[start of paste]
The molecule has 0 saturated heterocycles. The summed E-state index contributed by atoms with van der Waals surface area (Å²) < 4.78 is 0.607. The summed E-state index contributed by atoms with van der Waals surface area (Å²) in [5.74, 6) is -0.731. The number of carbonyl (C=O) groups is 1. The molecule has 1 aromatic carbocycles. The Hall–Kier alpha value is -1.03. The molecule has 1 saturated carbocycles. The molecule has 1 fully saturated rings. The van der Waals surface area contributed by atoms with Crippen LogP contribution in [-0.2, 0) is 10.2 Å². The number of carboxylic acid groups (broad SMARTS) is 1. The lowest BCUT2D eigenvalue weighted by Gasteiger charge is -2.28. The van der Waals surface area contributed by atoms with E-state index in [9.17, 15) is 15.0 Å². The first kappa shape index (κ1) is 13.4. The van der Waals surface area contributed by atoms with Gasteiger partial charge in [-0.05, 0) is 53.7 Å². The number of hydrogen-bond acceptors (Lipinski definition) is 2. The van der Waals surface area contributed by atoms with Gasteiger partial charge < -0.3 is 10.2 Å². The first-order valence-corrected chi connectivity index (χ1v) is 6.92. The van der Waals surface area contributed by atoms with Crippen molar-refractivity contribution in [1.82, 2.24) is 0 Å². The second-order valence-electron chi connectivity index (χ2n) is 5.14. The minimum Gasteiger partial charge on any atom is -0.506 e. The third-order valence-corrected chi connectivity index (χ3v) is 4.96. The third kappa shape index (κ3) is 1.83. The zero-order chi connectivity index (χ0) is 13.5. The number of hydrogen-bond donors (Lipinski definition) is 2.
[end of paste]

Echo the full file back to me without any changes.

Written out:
The molecule has 0 saturated heterocycles. The summed E-state index contributed by atoms with van der Waals surface area (Å²) < 4.78 is 0.607. The summed E-state index contributed by atoms with van der Waals surface area (Å²) in [5.74, 6) is -0.731. The number of carbonyl (C=O) groups is 1. The molecule has 1 aromatic carbocycles. The Hall–Kier alpha value is -1.03. The molecule has 1 saturated carbocycles. The molecule has 1 fully saturated rings. The van der Waals surface area contributed by atoms with Crippen LogP contribution in [-0.2, 0) is 10.2 Å². The number of carboxylic acid groups (broad SMARTS) is 1. The lowest BCUT2D eigenvalue weighted by Gasteiger charge is -2.28. The van der Waals surface area contributed by atoms with E-state index in [9.17, 15) is 15.0 Å². The first kappa shape index (κ1) is 13.4. The van der Waals surface area contributed by atoms with Gasteiger partial charge in [-0.05, 0) is 53.7 Å². The number of hydrogen-bond acceptors (Lipinski definition) is 2. The van der Waals surface area contributed by atoms with Gasteiger partial charge < -0.3 is 10.2 Å². The first-order valence-corrected chi connectivity index (χ1v) is 6.92. The van der Waals surface area contributed by atoms with Crippen molar-refractivity contribution in [1.82, 2.24) is 0 Å². The second-order valence-electron chi connectivity index (χ2n) is 5.14. The minimum Gasteiger partial charge on any atom is -0.506 e. The third-order valence-corrected chi connectivity index (χ3v) is 4.96. The third kappa shape index (κ3) is 1.83. The zero-order chi connectivity index (χ0) is 13.5. The number of hydrogen-bond donors (Lipinski definition) is 2.